Effective and Financially Sustainable Systems
The water infrastructure most in need of upgrading happens to be in New Jersey’s oldest cities — which are in many cases the most distressed places in the state. They have high rates of poverty and disinvestment, meaning the resources available to pay for these upgrades are extremely limited.
But even in New Jersey’s suburbs, the pipes that carry drinking water and collect sewage and stormwater are aging and in need of costly upgrades and repair. Too often, out of sight has meant out of mind when it comes to maintenance.
Jersey Water Works is helping to identify practical and innovative financing practices to help these places complete the necessary upgrades. Upgraded water systems provide a basis for greater economic growth, so the financing mechanisms represent an investment in our cities’ future.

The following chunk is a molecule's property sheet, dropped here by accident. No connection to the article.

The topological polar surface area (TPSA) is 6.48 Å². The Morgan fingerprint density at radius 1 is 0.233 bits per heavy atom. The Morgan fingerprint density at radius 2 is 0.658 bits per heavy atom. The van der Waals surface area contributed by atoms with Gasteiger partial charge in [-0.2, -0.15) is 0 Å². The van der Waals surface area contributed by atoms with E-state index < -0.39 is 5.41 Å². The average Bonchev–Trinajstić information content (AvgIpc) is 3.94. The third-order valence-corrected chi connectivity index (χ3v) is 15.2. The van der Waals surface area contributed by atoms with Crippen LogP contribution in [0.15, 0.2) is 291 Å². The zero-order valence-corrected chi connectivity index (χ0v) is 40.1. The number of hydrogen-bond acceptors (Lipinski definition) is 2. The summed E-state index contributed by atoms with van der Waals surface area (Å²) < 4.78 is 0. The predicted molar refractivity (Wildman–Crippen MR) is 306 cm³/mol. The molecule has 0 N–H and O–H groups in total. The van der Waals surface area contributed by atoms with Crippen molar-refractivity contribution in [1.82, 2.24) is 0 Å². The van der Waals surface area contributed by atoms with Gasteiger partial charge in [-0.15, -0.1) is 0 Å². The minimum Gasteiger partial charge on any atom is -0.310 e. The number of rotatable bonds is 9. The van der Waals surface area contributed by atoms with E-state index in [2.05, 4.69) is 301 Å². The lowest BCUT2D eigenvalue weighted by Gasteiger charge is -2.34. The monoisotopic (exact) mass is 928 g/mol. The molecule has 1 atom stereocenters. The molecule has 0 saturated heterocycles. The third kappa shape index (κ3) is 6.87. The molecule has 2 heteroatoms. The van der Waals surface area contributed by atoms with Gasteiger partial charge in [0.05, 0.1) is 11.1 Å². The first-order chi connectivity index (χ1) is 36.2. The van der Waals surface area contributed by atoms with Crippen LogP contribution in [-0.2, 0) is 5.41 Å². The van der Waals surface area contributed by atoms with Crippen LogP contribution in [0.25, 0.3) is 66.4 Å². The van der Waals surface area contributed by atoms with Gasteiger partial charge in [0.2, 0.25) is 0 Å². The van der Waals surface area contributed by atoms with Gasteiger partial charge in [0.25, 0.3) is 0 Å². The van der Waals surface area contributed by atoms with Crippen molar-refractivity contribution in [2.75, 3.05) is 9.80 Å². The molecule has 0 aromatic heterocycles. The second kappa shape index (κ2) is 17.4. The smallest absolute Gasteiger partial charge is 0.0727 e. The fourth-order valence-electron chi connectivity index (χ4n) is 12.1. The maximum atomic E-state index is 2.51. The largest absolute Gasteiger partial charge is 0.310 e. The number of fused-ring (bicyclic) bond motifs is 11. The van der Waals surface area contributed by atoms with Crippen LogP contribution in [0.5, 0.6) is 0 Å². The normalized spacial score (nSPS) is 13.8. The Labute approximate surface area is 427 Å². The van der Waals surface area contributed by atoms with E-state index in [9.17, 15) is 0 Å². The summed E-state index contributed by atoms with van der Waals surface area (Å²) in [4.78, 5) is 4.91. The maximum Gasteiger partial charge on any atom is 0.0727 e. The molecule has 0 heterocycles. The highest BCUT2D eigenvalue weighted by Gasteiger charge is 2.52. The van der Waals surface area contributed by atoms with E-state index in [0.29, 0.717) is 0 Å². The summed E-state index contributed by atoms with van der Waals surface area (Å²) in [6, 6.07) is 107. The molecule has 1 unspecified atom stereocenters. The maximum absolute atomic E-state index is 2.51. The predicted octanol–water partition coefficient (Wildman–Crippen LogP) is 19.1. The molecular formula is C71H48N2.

Water Infrastructure in New Jersey’s CSO Cities: Elevating the Importance of Upgrading New Jersey’s Urban Water Systems
This report describes the new regulatory requirement facing the 21 New Jersey municipalities that have combined sewer systems, the characteristics of those cities and their combined sewer systems in particular, and the challenges they face in upgrading the systems. Prepared by Daniel Van Abs, PhD., for New Jersey Future. 2014.
Roxanne Qualls presentation on Cincinnati’s Water Infrastructure
This powerpoint by Roxanne Qualls, former mayor of Cincinnati, describes metropolitan Cincinnati’s holistic approach to drinking water, wastewater and stormwater including its successful programs to resolve combined sewer overflows. 2014.
Stormwater Utilities: A Funding Solution for New Jersey’s Stormwater Problems
This intern report provides an introduction to, and description of, stormwater utilities as a tool to manage stormwater in New Jersey more effectively. 2014.